cod,Maccullochella peelii, still survives at a small size in Melbourne’s Yarra River. The loss of many large fish (weighing in at 1.3m or 130kg at their maximum) is down to overfishing, but pollution such as this example could kill more trees, people and innumerable unique fish species, either slowly or rapidly! Maccullochella peelii image; Credit: © fir0002 | flagstaffotos.com.au
The latest revelation about the Yarra River of Melbourne fame is simply one of a series of exposÃƒ ©s that have involved almost every major river in any city wherever. In this tragic case, people and trees have been exposed to a poisonous mixture of chemicals, but there have been severe cases where actual known chemicals have been casually released to cause direct consequences. Hopefully, the dead trees will be the limit of this latest tragedy. It has however been proposed that a certain Jacinta Allan (Senior Minister in Victoria State) could,
go jump in the river, just to test it.
The State of Victoria is relatively pollution free, like much of the Australian continent. This toxic mix was formed by reactions around a wash-down facility at Warrandyte state park, at the natural swimming pool know as Pound Bend. Vehicles washed there (several times over) sometimes included chemical containers and the Park’s herbicide supplies. Legal restrictions therefore did not come into play as no large-scale release occurred at any one time. However, the Environmental Protection Authority (EPA) could probably fine the facility if measurements were taken, even at this point
The pollution took place between January and October 2015, but was sadly notified only under the national freedom of information laws. The washing down did stop, but the reasons were never given, leaving the necessary transparency very obviously lacking. The reasons are apparently very political, as the Liberal government cut A$88m from the Parks Victoria budget. Significantly, the present State government is that of Daniel Andrews Labour Party.
Lessons for the rest of us? OFC., since the recovery of major rivers in certain nations to the west, we have had quite serious surveillance by every organisation from local groups of neighbours to this current opposition party intervention. and multinational organisations. Even New Yorks Hudson River has had a mere 200 years of dire stress! While the Thames (in the UK) entertains various repopulations of fish species, the Rhine also recovered from millennia of misuse quite well, especially after a disaster in 1986, and can boast water purity checks every 6 minutes in southern Germany. Upriver at the source of the 1986 leakage, in Basel, many fish species have returned to delight fishermen as well as ecological minds.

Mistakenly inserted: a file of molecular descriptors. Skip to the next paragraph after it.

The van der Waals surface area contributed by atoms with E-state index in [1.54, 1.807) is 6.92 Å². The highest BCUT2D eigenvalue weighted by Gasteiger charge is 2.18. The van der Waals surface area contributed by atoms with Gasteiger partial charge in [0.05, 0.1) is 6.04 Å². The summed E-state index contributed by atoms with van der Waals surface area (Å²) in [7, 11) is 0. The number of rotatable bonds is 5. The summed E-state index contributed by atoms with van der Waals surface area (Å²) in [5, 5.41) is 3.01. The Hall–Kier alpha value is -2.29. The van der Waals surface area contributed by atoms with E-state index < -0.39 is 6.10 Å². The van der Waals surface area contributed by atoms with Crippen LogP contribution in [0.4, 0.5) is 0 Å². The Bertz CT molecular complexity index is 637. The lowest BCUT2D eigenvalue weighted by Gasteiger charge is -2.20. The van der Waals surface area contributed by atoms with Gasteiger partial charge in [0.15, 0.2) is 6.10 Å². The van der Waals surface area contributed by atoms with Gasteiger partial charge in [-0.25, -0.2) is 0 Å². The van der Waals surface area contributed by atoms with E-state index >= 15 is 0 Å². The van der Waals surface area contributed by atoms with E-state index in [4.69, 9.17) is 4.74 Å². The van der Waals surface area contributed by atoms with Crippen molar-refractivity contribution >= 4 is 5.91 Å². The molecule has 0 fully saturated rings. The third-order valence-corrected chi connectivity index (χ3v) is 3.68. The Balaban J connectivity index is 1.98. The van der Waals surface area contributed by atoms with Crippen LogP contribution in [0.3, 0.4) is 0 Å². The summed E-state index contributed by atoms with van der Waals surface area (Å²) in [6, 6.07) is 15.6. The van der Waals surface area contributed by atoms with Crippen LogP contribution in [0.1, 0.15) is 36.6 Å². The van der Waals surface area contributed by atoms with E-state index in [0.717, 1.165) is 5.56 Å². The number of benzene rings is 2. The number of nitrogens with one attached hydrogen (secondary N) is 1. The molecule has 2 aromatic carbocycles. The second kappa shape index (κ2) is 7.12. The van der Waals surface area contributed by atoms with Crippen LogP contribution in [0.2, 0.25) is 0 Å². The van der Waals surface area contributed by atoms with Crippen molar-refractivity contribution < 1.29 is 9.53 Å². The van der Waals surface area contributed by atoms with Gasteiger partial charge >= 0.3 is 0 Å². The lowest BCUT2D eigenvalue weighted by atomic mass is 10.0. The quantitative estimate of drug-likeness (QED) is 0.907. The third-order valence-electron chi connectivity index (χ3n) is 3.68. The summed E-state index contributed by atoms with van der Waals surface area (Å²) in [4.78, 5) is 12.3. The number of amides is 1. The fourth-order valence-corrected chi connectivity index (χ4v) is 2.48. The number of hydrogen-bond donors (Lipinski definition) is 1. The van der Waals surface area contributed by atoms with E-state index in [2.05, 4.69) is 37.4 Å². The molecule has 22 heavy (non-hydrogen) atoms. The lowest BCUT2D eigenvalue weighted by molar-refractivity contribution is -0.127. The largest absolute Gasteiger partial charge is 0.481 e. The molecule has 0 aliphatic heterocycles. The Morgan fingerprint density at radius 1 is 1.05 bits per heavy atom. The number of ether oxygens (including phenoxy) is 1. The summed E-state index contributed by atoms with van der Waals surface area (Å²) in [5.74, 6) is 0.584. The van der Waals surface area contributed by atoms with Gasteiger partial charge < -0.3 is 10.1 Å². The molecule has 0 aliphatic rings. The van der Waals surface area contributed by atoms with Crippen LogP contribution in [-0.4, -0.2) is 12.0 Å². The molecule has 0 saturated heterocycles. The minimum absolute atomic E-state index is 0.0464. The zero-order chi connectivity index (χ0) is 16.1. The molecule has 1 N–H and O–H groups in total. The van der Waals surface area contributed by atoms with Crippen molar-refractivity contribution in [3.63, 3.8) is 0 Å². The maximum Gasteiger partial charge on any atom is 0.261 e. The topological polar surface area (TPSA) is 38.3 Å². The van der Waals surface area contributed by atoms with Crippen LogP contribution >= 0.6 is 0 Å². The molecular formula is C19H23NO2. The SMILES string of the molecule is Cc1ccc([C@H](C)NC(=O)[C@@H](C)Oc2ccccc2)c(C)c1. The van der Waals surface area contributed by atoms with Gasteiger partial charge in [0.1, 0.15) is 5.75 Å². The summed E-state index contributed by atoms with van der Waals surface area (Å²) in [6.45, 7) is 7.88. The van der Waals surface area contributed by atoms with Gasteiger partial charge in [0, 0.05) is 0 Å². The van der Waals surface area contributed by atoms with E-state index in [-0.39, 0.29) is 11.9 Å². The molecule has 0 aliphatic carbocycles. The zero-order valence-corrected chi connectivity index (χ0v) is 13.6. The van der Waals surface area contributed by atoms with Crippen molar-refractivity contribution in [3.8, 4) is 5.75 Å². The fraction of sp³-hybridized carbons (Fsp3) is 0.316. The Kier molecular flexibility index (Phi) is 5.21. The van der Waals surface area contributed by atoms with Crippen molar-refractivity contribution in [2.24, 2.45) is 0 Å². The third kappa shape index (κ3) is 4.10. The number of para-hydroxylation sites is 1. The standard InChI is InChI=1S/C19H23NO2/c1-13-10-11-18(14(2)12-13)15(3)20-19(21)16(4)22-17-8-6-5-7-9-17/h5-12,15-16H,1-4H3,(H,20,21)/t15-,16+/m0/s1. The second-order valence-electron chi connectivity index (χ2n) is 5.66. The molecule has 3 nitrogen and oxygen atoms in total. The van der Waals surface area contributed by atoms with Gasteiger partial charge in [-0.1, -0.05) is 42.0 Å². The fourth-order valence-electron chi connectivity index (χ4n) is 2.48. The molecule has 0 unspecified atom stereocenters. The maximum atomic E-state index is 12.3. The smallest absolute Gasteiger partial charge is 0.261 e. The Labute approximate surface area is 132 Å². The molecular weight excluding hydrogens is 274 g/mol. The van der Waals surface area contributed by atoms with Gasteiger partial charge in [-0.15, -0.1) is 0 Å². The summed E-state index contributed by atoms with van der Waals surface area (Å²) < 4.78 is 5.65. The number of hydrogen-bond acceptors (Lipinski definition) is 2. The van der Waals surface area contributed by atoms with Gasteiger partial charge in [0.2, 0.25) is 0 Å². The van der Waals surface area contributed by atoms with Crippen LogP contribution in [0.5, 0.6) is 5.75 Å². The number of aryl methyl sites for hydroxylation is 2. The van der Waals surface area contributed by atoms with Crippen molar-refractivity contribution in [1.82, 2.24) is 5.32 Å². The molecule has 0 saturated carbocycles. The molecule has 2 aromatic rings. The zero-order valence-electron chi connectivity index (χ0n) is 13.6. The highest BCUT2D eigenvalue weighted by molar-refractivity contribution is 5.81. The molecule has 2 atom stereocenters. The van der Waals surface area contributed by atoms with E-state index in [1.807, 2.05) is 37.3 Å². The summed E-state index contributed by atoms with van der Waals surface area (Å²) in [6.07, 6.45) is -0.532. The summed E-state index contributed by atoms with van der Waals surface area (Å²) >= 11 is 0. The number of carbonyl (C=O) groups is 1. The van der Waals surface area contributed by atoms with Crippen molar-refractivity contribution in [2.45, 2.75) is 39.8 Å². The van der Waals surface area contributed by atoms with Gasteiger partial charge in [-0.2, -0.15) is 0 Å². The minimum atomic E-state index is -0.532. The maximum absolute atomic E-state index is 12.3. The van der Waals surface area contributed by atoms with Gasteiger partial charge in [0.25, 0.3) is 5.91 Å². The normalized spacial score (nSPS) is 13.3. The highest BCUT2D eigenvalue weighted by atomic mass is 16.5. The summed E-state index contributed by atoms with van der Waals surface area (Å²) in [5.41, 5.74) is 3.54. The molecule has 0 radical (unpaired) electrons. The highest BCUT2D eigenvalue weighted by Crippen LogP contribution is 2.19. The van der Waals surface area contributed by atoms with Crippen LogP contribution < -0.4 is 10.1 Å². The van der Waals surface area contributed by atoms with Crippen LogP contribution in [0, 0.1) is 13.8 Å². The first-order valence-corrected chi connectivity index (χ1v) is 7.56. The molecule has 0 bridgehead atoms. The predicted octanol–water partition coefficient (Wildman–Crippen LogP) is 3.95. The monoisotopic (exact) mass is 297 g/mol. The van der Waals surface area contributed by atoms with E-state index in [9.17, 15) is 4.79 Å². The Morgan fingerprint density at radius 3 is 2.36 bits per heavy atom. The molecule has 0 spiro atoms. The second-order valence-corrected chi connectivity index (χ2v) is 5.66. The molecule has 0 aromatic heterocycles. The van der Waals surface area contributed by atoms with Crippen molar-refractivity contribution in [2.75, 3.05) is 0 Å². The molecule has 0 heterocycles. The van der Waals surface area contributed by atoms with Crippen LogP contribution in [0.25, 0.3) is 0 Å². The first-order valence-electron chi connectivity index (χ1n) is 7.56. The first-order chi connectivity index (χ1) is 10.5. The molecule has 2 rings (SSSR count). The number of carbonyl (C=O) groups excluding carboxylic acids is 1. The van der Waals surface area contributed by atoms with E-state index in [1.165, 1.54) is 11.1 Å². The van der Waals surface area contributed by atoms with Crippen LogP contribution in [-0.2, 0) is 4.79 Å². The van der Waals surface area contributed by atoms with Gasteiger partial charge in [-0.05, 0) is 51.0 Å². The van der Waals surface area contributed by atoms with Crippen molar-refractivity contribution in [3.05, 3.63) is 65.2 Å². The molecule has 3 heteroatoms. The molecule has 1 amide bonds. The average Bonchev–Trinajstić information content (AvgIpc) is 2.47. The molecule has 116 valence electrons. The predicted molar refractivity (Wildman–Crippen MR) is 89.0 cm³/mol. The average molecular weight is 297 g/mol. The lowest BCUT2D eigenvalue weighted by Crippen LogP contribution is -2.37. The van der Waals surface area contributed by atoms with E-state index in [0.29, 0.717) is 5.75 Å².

One problem with some freshwater fish, such as salmon in the Rhine, and many species in the Congo and Yangtse, is very large hydropower dams. That is down to the huge influence of business interest over true assessment of species needs. Almost every riverine African and Asian country, along with South America, must face the same consequences as the more citified continents. We all need more energy from renewable resources, but if the price for hydropower is similar to many other renewables, the environmental assessments must be clear, accurate and unbiased. Maybe it is no longer the awesome results of chemical pollutions but the inability to adapt giant hydropower installations that challenges us more. Ask the Aussies; they could well offer an opposite argument.